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The stars aligned in White Earth this week. Circle of Life teacher Wendy Harstad was awarded the Minnesota No Child Left Behind 2007 American Star of Teaching. "Just watching students come in (to the gymnasium), I could notice a sense of community," Tracy Mulvenon said. She traveled from Washington, D.C., as a representative from the U.S. Department of Education to award Harstad the honor. Only one teacher from every state is being given the honor, and Harstad represents Minnesota.
Emily Steinle is only 14 but she's already attended at least 12 funerals since 1999. There have been friends, family and friends close enough to be family. "It's just weird," she said of the amount of funerals she's attend thus far. "It's just something I grew up with.
The Minnesota State Community and Technical College, Detroit Lakes, is offering students a bump up in their education. MSCTC has partnered with Southwest Minnesota State University, Marshall, to offer a Bachelor of Applied Science degree in management.
Modern versus classic, or maybe a combination of both. That's the compromise the city of Detroit Lakes is trying to come to in the case of replacing the overlook wall near Holiday Inn. Scott Robinson, a landscape designer with the Minnesota Department of Transportation, presented several scenarios of the wall replacement for the public works committee and other citizens and took feedback of what concepts to bring back next month. The work on the wall will likely take place next year.
The Detroit Lakes Development Authority is moving forward to acquire the land north of Holmes Street in the redevelopment area -- the Burger Time and former laundromat area. Basically the city has two options regarding the property. One would be to wait for a developer to come along and buy up the property or develop around it, and the second would be to acquire the land in preparation for development.
Although it was a nice change of pace, it was an unfortunate incident that brought about that change. Detroit Lakes Public Works workers Bryan Sandberg and Kevin Larson spent two days in Northwood, N.D., helping clean up after a tornado ripped through the town. Public Works Director Brad Green said Mayor Larry Buboltz suggested sending someone from the city because Northwood had the equipment, but no one to operate it. The city council agreed to send Sandberg and Larson -- and pay them to go -- to "be good neighbors," Green said.
They say an apple a day keeps the doctor away. Well, not this doctor. Chiropractor David Gottenborg's interest in apple production has grown to the point that this year he is selling his apples in Audubon, and business is delicious. Gottenborg Apple Orchard started as a hobby and has grown by sizeable proportions. Seven years ago Gottenborg met with Art Disse, owner of an apple orchard along Highway 34, to discuss apples. Gottenborg was interested. "I thought, 'I could do this,'" Gottenborg said.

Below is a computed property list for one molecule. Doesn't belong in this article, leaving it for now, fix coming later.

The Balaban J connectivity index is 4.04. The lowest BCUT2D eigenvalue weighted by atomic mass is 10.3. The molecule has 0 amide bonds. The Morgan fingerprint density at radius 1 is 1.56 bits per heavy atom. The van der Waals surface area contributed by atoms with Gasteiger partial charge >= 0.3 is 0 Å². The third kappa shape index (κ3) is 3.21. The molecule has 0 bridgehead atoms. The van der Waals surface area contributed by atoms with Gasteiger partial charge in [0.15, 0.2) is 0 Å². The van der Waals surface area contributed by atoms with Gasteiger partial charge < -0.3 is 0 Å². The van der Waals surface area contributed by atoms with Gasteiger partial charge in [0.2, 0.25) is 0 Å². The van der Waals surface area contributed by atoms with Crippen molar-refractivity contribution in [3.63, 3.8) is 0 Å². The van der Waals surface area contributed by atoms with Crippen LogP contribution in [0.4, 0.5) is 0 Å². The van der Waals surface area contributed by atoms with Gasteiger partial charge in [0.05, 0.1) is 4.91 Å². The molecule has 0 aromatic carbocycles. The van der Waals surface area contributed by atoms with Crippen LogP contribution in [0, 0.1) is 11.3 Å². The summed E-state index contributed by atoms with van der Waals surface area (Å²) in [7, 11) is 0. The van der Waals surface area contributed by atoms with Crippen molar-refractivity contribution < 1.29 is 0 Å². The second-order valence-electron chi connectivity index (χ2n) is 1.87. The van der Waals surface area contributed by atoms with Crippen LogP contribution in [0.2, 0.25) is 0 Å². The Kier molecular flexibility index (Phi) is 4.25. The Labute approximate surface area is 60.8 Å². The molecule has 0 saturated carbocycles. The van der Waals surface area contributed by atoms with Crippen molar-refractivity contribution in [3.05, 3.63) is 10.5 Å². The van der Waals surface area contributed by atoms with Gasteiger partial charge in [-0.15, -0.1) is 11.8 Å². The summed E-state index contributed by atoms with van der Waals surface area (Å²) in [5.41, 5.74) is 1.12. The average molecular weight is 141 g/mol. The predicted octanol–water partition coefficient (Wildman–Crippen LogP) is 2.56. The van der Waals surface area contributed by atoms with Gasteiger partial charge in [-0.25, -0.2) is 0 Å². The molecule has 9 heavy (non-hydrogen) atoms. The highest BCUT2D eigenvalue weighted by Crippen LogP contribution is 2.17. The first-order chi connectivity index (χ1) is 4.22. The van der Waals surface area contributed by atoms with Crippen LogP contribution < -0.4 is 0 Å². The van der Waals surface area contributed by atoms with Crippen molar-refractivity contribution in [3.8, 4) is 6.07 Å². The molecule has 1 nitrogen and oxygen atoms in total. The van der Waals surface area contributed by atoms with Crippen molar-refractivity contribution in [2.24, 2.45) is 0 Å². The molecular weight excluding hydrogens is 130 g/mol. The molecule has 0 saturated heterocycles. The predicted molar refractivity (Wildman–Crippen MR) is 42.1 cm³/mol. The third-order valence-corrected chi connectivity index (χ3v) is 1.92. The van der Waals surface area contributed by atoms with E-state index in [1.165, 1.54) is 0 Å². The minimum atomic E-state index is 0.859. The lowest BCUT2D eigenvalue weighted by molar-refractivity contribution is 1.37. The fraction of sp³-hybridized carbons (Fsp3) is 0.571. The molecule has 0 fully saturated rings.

Where are they now? No, this isn't about '80s hair bands or washed up child actors. It's about the animals rescued a few weeks ago by the Humane Society of the Lakes. The humane society rescued three dogs, eight kittens, a chicken, a pigeon, a bunny, a goat and a horse three weeks ago from an all but abandoned home just outside of Detroit Lakes. Less than a year earlier, they took six dogs from the same location.
Sept. 9, 1907: "A number of women met with Mrs. Bohlauder. The Bay View Reading Circle, having decided to change its course of study and in having been recommended that a women's club take its place, dissolved, in order that this club might be formed." That comes from the minutes of the first meeting establishing the Library Club in then Detroit. This week, the club celebrates 100 years. "They started as a study club, and study they did," Librarian Mary Haney said. Preserved are the booklets from each year the Library Club has existed.
What do you do when you're not sure what career you want to pursue? Career counselor probably isn't the first thought. Not so for Peter Vogt. The Detroit Lakes native -- Class of 1985 -- started out at Minnesota State University Moorhead majoring in math. That is until he realized it was boring. "I never thought I had to enjoy what I was doing. It never occurred to me," he said last weekend during a trip back to Detroit Lakes to visit family. So he made the switch to mass communications because he enjoyed writing and was good at it.